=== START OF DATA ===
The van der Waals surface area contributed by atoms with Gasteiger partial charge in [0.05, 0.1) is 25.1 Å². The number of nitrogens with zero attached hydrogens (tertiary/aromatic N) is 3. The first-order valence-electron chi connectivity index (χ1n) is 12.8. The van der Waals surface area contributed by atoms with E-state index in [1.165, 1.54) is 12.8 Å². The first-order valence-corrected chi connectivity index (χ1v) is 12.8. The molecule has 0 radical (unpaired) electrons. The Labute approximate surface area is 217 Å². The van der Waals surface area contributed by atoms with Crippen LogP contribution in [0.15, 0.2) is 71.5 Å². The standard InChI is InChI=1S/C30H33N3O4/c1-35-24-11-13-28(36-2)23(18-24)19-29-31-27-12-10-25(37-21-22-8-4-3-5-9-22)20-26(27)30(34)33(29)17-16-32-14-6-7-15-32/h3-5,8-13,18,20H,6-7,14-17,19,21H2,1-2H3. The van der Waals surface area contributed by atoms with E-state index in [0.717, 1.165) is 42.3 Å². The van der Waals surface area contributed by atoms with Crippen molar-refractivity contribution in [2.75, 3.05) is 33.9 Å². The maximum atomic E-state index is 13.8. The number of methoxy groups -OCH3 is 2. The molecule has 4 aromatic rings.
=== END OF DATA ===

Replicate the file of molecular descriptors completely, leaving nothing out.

The van der Waals surface area contributed by atoms with Gasteiger partial charge in [0.05, 0.1) is 25.1 Å². The number of nitrogens with zero attached hydrogens (tertiary/aromatic N) is 3. The first-order valence-electron chi connectivity index (χ1n) is 12.8. The van der Waals surface area contributed by atoms with E-state index in [1.165, 1.54) is 12.8 Å². The first-order valence-corrected chi connectivity index (χ1v) is 12.8. The molecule has 0 radical (unpaired) electrons. The Labute approximate surface area is 217 Å². The van der Waals surface area contributed by atoms with Crippen LogP contribution in [0.15, 0.2) is 71.5 Å². The standard InChI is InChI=1S/C30H33N3O4/c1-35-24-11-13-28(36-2)23(18-24)19-29-31-27-12-10-25(37-21-22-8-4-3-5-9-22)20-26(27)30(34)33(29)17-16-32-14-6-7-15-32/h3-5,8-13,18,20H,6-7,14-17,19,21H2,1-2H3. The van der Waals surface area contributed by atoms with E-state index in [0.717, 1.165) is 42.3 Å². The van der Waals surface area contributed by atoms with Crippen molar-refractivity contribution in [2.75, 3.05) is 33.9 Å². The maximum atomic E-state index is 13.8. The number of methoxy groups -OCH3 is 2. The molecule has 4 aromatic rings.